Brett Favre is the king of threading a needle, often risking an interception by zipping the ball between defenders. Football teams looking for a quarterback who takes fewer risks may want to put their dollar on Tom Brady. Both are winners, and both have proved that there's more than one way to win a Super Bowl.

Investors looking for an enterprise that knows a thing or two about threading needles need look no further than Jo-Ann Stores (NYSE:JAS). Yes, Jo-Ann has needle-and-thread fixings galore in its gargantuan stores, but its ability to aggressively expand despite profit margins that are at razor-thin levels is what's most impressive. However, the company will have to keep a handle on expenses for its growth story to stay fully intact.

As Fool contributor Marko Djuranovic highlighted earlier, Jo-Ann's operation threads water with its profit margins. In Jo-Ann's first-quarter results, its operating profit margins were 2.1%. This time last year, they were 3.6%, or 71% higher. The company blamed increased advertising costs, as well as higher store pre-opening and closing costs.

CEO Alan Rosskamm was disappointed by the increased expenses and lower-than-anticipated revenues. Jo-Ann's sales were $420.7 million, up a meager 3.6% compared with the same period a year ago. Same-store sales crept up 0.6% for the quarter compared, with a 6.6% gain last year.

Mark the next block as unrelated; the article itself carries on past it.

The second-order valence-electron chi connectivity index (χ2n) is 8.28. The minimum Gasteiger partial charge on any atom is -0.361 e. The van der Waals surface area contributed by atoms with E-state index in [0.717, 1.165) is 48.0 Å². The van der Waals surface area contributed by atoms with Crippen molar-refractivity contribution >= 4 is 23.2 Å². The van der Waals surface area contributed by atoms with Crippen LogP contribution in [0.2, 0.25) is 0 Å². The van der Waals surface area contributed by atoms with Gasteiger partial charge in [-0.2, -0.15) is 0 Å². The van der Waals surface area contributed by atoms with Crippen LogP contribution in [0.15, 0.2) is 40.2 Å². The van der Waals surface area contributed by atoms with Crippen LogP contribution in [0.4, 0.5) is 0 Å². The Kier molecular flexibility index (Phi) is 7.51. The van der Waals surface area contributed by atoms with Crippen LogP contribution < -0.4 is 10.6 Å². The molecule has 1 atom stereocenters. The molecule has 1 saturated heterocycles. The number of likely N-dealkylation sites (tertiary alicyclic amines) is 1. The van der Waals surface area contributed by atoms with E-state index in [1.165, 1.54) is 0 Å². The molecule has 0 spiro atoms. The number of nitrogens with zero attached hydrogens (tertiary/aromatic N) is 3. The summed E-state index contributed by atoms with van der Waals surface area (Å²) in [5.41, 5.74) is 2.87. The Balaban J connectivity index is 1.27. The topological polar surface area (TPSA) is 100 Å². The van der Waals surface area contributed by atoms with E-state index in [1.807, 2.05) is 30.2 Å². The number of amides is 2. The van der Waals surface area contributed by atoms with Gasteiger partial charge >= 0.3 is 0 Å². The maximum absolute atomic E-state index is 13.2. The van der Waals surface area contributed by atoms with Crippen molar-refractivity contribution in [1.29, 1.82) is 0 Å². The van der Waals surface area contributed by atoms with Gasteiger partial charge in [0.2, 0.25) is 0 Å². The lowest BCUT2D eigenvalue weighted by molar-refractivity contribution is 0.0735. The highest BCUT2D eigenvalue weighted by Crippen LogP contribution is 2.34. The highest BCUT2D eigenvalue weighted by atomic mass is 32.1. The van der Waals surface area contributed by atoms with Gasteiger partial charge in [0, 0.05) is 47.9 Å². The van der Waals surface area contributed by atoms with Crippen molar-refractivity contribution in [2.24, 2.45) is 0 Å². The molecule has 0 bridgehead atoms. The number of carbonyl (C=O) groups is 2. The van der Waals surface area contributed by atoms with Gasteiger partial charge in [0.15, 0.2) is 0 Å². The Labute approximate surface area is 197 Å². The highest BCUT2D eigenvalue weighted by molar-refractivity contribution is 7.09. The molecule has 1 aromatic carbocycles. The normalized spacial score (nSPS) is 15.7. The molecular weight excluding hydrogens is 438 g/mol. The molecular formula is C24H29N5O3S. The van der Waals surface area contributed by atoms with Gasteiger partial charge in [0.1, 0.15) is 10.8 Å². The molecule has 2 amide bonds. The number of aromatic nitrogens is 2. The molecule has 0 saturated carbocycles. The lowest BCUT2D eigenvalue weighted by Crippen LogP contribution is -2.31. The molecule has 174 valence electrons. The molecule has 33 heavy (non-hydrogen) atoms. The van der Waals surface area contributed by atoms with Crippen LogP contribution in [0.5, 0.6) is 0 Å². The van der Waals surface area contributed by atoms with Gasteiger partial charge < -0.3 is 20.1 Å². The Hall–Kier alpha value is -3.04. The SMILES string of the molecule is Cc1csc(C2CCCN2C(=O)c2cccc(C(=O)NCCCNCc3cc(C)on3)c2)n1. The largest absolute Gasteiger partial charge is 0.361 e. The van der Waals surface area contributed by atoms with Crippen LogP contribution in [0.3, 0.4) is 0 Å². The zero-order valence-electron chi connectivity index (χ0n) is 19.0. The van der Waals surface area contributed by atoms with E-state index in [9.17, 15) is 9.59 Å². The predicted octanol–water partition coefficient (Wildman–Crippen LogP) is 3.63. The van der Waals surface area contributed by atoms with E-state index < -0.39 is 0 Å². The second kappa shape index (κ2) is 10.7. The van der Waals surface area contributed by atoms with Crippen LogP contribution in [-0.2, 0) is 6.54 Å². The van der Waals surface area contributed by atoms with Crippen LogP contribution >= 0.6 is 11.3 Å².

While revenue growth was insignificant, the company continues to grow, with plans to add at least 40 new superstores in fiscal 2006. At this rate, Jo-Ann would increase its superstore count by a robust 30%.

Because of the company's poor sales and margin pressure, net income for the period declined by 37.4% to $4.2 million. Jo-Ann earned $0.18 per share, missing Street estimates by $0.03, and also lowered guidance for its second quarter, forecasting a loss compared with the expected break-even results. The Street punished the shares today, sending them down by over 11% to around $24.92 each.

At this price, Jo-Ann's stock appears fully valued, trading at nearly 13 times the midpoint of the firm's projected current-year earnings. Investors looking to start a position in this company are not getting much margin of safety at this price. Then again, if Favre is your style of quarterback, perhaps you can stomach the added risk.

For additional reading on home-decorating specialty retailers, check out these Foolish threads:

Fool contributor Jeremy MacNealy does not own shares in any of the companies mentioned.